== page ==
Brussels bombings: World leaders condemn attacks

World leaders react with condemnation and horror over the deadly attacks on Brussels airport and a metro station in the Belgian city.

'Terrorists struck Brussels, but it was Europe that was targeted and all the world that is concerned'

At the Belgian Embassy in Berlin, the European and the Belgian national flags were lowered to half-mast after the attacks in Brussels. (Markus Schreiber/Associated Press)

World leaders reacted with condemnation and horror Tuesday over the deadly attacks on Brussels airport and a metro station in the Belgian city. 

Prime Minister Justin Trudeau said in a statement he was "outraged and deeply saddened" by news of the attacks.

"Canada stands by Belgium in this difficult time and has offered all possible assistance," said Trudeau. "We will continue to work closely with our allies and the international community to help fight and prevent terrorism here and abroad, and to bring to justice those who are responsible for planning and carrying out these senseless acts."

Global Affairs Canada issued a statement saying, "Our thoughts and deepest sympathies are with those affected by the incidents in Brussels, Belgium." The department said it wasn't immediately aware of any Canadians affected by the attacks.

At a news conference in Ottawa, Global Affairs Minister Sté​phane Dion called it "a black Tuesday for Belgium. Hearing the screams of children in the black smoke of the Belgian metro only strengthens our resolve."

Obama underlines U.S. support

U.S. President Barack Obama, in the midst of a state visit to Cuba, addressed the bombings as he began his first speech in Havana Tuesday morning.

"The thoughts and prayers of the American people are with the people of Belgium," Obama said. "We stand in solidarity with them in condemning these outrageous attacks against innocent people.

"We will do whatever is necessary to support our friend and ally Belgium in bringing to justice those who are responsible. And this is yet another reminder that the world must unite, we must be together, regardless of nationality or race or faith in fighting against the scourge of terrorism.

"We can and we will defeat those who threaten the safety and security of people all around the world."

Here are other responses from around the world:


President François Hollande said, "Terrorists struck Brussels, but it was Europe that was targeted — and all the world that is concerned." Hollande also warned that "this war will be long," so sangfroid and lucidity are needed.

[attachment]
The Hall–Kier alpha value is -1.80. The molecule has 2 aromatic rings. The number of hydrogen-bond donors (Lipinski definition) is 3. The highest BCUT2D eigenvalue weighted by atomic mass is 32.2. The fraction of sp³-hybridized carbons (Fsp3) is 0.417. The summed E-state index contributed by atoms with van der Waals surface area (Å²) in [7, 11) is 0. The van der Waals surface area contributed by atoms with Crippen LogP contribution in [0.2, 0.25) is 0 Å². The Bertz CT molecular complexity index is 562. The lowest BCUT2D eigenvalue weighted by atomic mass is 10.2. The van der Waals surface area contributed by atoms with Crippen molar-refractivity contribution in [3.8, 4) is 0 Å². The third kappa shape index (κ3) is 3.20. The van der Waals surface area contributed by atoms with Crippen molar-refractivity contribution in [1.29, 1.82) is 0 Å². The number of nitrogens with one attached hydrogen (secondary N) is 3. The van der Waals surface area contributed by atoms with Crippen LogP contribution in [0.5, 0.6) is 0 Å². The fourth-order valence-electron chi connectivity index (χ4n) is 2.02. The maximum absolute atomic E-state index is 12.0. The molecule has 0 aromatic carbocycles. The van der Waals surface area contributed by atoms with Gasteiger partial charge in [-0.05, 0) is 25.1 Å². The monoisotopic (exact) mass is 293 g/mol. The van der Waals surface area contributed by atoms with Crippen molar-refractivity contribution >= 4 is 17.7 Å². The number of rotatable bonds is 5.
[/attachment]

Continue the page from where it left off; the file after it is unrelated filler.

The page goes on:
Paris officials announced the city would light the Eiffel Tower in the colours of the Belgian flag. The city's mayor, Anne Hidalgo, described it in a tweet as a measure of "solidarity with Brussels."

Visiting Montreal on Tuesday, the head of France's controversial far-right party Front National issued a warning about the threat of Islamic extremism.

Marine Le Pen told reporters: "I don't get the sense that Islamic fundamentalism is being treated like the threat it really is. And just like I saw in France in the past, here in Canada, whoever condemns Islamic fundamentalism is accused of Islamophobia."

United Kingdom

Prime Minister David Cameron said Britain would do everything it could to help Belgium after the attack. The U.K.'s official terrorist threat level stood at "severe," the second-highest level on a five-point scale, meaning an attack is highly likely.

"This is the latest terrorist outrage, and today is a day for sympathy and condolence, for enhancing our own security, for working with our own colleagues and offering them every help we can and making sure we are very clear that we will never let these terrorists win," Cameron said.


German Justice Minister Heiko Maas said: "Today is a black day for Europe." He said on Twitter that "the horrible events in Brussels affect us all," adding that "we are steadfastly at the Belgians' side."

Chancellor Angela Merkel has pledged Belgium's prime minister Germany's "full solidarity" following the Brussels attacks and says her cabinet will discuss the bombings on Wednesday.

Merkel spoke with Belgian Prime Minister Charles Michel and promised, "We will work in every way with his government and the Belgian security forces to find those responsible for today's crimes, detain and punish them."

Merkel said, "Our strength lies in our unity, and our free societies will prove to be stronger than terrorism."


The Kremlin offered its condolences to Belgium and expressed solidarity after the attacks Tuesday.

Russian President Vladimir Putin said the attacks have underlined the need to pool global efforts for combating terrorism.

Putin spoke in televised remarks Tuesday as he met with visiting Finnish President Sauli Niinisto.